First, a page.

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Jordan, escape hatch for fleeing Syrians, also shelters most of the Mideast's Arab Mormons

Published March 1, 2017 8:55 am
This is an archived article that was published on sltrib.com in 2017, and information in the article may be outdated. It is provided only for personal research purposes and may not be reprinted.

As Syria continues to devolve into chaos, violence and destruction, its refugees have little hope of making it to the United States — especially with President Donald Trump's stated intention of blocking any from entering this country.

Instead, they are fleeing to nearby nations — especially the relatively safe haven of Jordan. It is home to some of the largest refugee camps in the Middle East, where Syrians seem resigned to remain for years.

Jordan also happens to have the "biggest population of Arab Mormons in the Middle East," notes independent LDS demographer Matt Martinich. "There are two Arabic-speaking branches [small congregations] there that have grown slowly over the past two or three decades. There's also an English-speaking branch, mostly for expatriates."



And there are several LDS Humanitarian Services couples from the U.S. there as well, says church spokesman Eric Hawkins, doing whatever they can to lift the country's burdens.

About four years ago, a Mormon couple from Farmington, Jim and Karyn Anderson, spent their days in the Syrian refugee camps. Even then, when the tragedy hadn't yet reached today's cataclysmic pitch, the stories were horrifying.

"Crawling through the desert by night, a Syrian woman — with her husband, brother and seven children — makes her way toward the border to escape into Jordan. Snipers, watching from a nearby hillside, fire on them, killing her husband and brother," Jordan Times intern James Stack reported at the time. "Another family flees the horror of Syria's civil war, the father carrying his 2-year-old son with his wife by his side. Syrian soldiers take aim. They miss the man and instead hit the young boy, killing him. They seize the father but release the mother, who cradles her child's lifeless body for a seemingly endless bus ride to find help."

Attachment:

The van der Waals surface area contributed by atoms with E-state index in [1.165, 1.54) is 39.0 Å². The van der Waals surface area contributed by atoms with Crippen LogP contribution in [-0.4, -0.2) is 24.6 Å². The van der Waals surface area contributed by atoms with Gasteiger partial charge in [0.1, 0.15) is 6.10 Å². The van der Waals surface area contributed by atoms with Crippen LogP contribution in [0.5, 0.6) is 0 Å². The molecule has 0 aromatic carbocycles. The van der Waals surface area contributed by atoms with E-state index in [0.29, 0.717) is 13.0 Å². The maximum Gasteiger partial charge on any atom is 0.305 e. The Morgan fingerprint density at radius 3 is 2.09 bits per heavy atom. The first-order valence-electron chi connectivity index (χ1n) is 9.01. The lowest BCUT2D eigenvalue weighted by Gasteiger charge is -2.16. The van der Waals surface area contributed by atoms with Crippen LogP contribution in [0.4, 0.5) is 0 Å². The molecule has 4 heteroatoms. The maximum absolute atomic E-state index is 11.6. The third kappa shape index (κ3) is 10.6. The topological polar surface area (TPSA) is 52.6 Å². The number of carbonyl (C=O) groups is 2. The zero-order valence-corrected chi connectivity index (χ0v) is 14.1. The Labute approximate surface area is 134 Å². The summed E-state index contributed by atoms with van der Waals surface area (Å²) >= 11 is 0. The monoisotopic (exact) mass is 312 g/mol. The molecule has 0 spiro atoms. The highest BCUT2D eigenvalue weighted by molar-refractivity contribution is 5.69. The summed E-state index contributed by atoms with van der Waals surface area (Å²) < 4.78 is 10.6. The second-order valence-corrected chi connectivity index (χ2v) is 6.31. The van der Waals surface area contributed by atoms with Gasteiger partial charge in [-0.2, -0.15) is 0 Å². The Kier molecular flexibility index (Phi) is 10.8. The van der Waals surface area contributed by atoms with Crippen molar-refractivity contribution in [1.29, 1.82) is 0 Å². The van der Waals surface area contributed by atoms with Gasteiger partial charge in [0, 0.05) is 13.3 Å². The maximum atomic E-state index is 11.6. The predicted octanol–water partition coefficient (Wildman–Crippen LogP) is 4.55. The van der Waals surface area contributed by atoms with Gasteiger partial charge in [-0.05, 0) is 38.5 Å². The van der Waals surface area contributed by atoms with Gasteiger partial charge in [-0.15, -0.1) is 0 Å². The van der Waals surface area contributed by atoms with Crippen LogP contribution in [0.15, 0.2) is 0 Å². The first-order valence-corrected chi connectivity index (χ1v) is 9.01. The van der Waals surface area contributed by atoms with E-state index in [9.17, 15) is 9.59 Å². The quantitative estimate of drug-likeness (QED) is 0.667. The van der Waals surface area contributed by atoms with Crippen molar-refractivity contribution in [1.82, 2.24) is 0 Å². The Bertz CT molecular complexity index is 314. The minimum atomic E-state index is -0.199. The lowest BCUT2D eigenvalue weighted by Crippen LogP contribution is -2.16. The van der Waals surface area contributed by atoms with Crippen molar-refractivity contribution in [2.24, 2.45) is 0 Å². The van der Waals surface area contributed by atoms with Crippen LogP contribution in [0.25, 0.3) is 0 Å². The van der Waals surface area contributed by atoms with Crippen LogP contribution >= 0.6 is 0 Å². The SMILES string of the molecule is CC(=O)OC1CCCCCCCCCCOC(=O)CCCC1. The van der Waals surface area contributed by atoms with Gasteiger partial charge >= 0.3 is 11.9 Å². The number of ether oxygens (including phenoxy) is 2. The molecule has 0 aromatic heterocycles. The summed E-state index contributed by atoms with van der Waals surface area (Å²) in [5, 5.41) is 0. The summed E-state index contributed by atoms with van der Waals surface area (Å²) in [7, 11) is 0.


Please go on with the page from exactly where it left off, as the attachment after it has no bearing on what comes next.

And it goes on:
These are the kinds of tales the Andersons shared with Stack (yes, he's my son), for an October 2012 story in The Salt Lake Tribune.

The bulk of their experiences came in Jordan's largest Syrian refugee camp, Zaatari, a sprawling tent city about two hours from Amman that in 2012 housed more than 35,000 people. That has since mushroomed to nearly 80,000, according to the United Nations.

"Near the northern border city of Mafraq, the camp is essentially in a desert, where hot, dusty gales uproot tents," Stack wrote, "and send families scrambling."

Karyn Anderson, a nurse by training, described the experience of a man "who had been in a Syrian prison camp, where guards, to teach him a lesson, cut off his toes. Later, they hacked off his foot. Then they cut up to his knee and then his hip. Finally, they severed his leg, emasculated him and threw him to the streets."

The refugee went on to ask the Mormon worker: "You know, look at me, of what value am I to anyone?"

Those are "hard situations to comfort," she told the reporter.

The Andersons completed their time in Jordan several years ago, but other Mormon couples are there now — as the windstorm of refugees becomes more and more blinding.

Peggy Fletcher Stack

 

 

 

 

 

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